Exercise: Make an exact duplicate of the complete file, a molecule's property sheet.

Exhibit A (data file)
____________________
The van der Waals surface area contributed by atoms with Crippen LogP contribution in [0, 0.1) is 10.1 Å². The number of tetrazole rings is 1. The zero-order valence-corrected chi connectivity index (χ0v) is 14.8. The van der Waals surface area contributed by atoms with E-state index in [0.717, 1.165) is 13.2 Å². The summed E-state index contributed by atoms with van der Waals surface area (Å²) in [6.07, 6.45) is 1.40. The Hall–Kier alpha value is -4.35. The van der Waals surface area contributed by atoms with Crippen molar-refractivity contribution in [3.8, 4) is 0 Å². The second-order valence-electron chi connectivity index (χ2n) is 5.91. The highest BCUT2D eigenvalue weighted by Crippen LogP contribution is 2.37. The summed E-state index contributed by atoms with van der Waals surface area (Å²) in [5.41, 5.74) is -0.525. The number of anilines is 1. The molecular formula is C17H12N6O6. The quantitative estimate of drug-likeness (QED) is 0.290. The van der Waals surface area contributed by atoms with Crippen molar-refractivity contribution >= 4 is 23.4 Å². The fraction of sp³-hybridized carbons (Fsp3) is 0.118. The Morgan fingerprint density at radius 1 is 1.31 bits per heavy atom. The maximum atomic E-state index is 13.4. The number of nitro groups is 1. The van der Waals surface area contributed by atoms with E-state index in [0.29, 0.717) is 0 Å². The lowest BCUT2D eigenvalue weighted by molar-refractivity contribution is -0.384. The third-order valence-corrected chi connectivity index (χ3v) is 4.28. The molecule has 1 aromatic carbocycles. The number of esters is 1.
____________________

The van der Waals surface area contributed by atoms with Crippen LogP contribution in [0, 0.1) is 10.1 Å². The number of tetrazole rings is 1. The zero-order valence-corrected chi connectivity index (χ0v) is 14.8. The van der Waals surface area contributed by atoms with E-state index in [0.717, 1.165) is 13.2 Å². The summed E-state index contributed by atoms with van der Waals surface area (Å²) in [6.07, 6.45) is 1.40. The Hall–Kier alpha value is -4.35. The van der Waals surface area contributed by atoms with Crippen molar-refractivity contribution in [3.8, 4) is 0 Å². The second-order valence-electron chi connectivity index (χ2n) is 5.91. The highest BCUT2D eigenvalue weighted by Crippen LogP contribution is 2.37. The summed E-state index contributed by atoms with van der Waals surface area (Å²) in [5.41, 5.74) is -0.525. The number of anilines is 1. The molecular formula is C17H12N6O6. The quantitative estimate of drug-likeness (QED) is 0.290. The van der Waals surface area contributed by atoms with Crippen molar-refractivity contribution >= 4 is 23.4 Å². The fraction of sp³-hybridized carbons (Fsp3) is 0.118. The Morgan fingerprint density at radius 1 is 1.31 bits per heavy atom. The maximum atomic E-state index is 13.4. The number of nitro groups is 1. The van der Waals surface area contributed by atoms with E-state index in [0.29, 0.717) is 0 Å². The lowest BCUT2D eigenvalue weighted by molar-refractivity contribution is -0.384. The third-order valence-corrected chi connectivity index (χ3v) is 4.28. The molecule has 1 aromatic carbocycles. The number of esters is 1.